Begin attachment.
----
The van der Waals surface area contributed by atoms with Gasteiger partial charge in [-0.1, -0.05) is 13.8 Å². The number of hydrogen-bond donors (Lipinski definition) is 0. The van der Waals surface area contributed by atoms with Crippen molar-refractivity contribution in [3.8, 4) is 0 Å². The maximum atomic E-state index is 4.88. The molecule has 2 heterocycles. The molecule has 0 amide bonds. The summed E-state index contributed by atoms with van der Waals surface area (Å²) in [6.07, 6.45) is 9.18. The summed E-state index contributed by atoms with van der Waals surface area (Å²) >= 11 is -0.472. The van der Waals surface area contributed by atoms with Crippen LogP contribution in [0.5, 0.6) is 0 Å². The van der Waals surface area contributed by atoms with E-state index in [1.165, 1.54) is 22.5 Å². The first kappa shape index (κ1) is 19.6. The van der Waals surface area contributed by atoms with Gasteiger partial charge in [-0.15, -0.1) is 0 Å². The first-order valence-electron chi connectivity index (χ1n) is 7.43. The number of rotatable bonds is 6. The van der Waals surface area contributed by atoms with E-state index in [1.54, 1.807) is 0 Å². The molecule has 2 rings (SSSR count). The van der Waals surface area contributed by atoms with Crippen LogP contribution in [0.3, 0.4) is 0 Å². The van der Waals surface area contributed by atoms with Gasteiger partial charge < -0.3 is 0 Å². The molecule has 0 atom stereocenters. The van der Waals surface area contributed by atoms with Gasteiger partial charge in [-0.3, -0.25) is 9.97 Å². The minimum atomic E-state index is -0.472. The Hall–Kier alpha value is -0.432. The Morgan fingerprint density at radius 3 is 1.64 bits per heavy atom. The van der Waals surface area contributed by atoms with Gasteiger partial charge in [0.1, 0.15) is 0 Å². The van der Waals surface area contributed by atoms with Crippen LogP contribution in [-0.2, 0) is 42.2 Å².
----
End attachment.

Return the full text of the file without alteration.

The van der Waals surface area contributed by atoms with Gasteiger partial charge in [-0.1, -0.05) is 13.8 Å². The number of hydrogen-bond donors (Lipinski definition) is 0. The van der Waals surface area contributed by atoms with Crippen molar-refractivity contribution in [3.8, 4) is 0 Å². The maximum atomic E-state index is 4.88. The molecule has 2 heterocycles. The molecule has 0 amide bonds. The summed E-state index contributed by atoms with van der Waals surface area (Å²) in [6.07, 6.45) is 9.18. The summed E-state index contributed by atoms with van der Waals surface area (Å²) >= 11 is -0.472. The van der Waals surface area contributed by atoms with Crippen LogP contribution in [0.5, 0.6) is 0 Å². The van der Waals surface area contributed by atoms with E-state index in [1.165, 1.54) is 22.5 Å². The first kappa shape index (κ1) is 19.6. The van der Waals surface area contributed by atoms with Gasteiger partial charge in [-0.15, -0.1) is 0 Å². The first-order valence-electron chi connectivity index (χ1n) is 7.43. The number of rotatable bonds is 6. The van der Waals surface area contributed by atoms with E-state index in [1.54, 1.807) is 0 Å². The molecule has 2 rings (SSSR count). The van der Waals surface area contributed by atoms with Crippen LogP contribution in [0.3, 0.4) is 0 Å². The van der Waals surface area contributed by atoms with Gasteiger partial charge < -0.3 is 0 Å². The molecule has 0 atom stereocenters. The van der Waals surface area contributed by atoms with Gasteiger partial charge in [-0.3, -0.25) is 9.97 Å². The minimum atomic E-state index is -0.472. The Hall–Kier alpha value is -0.432. The Morgan fingerprint density at radius 3 is 1.64 bits per heavy atom. The van der Waals surface area contributed by atoms with Gasteiger partial charge in [0.1, 0.15) is 0 Å². The van der Waals surface area contributed by atoms with Crippen LogP contribution in [-0.2, 0) is 42.2 Å².